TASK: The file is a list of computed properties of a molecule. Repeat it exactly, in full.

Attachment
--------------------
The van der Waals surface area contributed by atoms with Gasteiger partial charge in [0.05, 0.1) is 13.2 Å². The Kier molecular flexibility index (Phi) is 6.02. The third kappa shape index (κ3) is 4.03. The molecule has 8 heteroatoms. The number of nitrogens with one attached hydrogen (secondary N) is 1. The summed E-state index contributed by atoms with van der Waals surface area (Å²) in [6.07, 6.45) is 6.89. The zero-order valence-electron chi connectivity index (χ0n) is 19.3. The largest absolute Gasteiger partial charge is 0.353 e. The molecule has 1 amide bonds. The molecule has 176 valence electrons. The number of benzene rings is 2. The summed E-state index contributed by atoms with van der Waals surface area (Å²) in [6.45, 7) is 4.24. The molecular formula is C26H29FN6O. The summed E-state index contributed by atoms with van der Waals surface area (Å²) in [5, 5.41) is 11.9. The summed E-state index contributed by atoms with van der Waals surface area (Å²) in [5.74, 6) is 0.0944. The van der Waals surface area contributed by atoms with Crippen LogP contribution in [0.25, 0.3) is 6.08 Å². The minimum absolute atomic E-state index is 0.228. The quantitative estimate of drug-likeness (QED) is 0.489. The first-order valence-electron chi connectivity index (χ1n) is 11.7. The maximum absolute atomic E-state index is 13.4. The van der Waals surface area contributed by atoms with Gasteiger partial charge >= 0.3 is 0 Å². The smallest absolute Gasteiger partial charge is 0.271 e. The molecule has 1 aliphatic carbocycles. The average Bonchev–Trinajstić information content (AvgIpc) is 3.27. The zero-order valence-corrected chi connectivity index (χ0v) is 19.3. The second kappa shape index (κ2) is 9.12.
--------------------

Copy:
The van der Waals surface area contributed by atoms with Gasteiger partial charge in [0.05, 0.1) is 13.2 Å². The Kier molecular flexibility index (Phi) is 6.02. The third kappa shape index (κ3) is 4.03. The molecule has 8 heteroatoms. The number of nitrogens with one attached hydrogen (secondary N) is 1. The summed E-state index contributed by atoms with van der Waals surface area (Å²) in [6.07, 6.45) is 6.89. The zero-order valence-electron chi connectivity index (χ0n) is 19.3. The largest absolute Gasteiger partial charge is 0.353 e. The molecule has 1 amide bonds. The molecule has 176 valence electrons. The number of benzene rings is 2. The summed E-state index contributed by atoms with van der Waals surface area (Å²) in [6.45, 7) is 4.24. The molecular formula is C26H29FN6O. The summed E-state index contributed by atoms with van der Waals surface area (Å²) in [5, 5.41) is 11.9. The summed E-state index contributed by atoms with van der Waals surface area (Å²) in [5.74, 6) is 0.0944. The van der Waals surface area contributed by atoms with Crippen LogP contribution in [0.25, 0.3) is 6.08 Å². The minimum absolute atomic E-state index is 0.228. The quantitative estimate of drug-likeness (QED) is 0.489. The first-order valence-electron chi connectivity index (χ1n) is 11.7. The maximum absolute atomic E-state index is 13.4. The van der Waals surface area contributed by atoms with Gasteiger partial charge >= 0.3 is 0 Å². The smallest absolute Gasteiger partial charge is 0.271 e. The molecule has 1 aliphatic carbocycles. The average Bonchev–Trinajstić information content (AvgIpc) is 3.27. The zero-order valence-corrected chi connectivity index (χ0v) is 19.3. The second kappa shape index (κ2) is 9.12.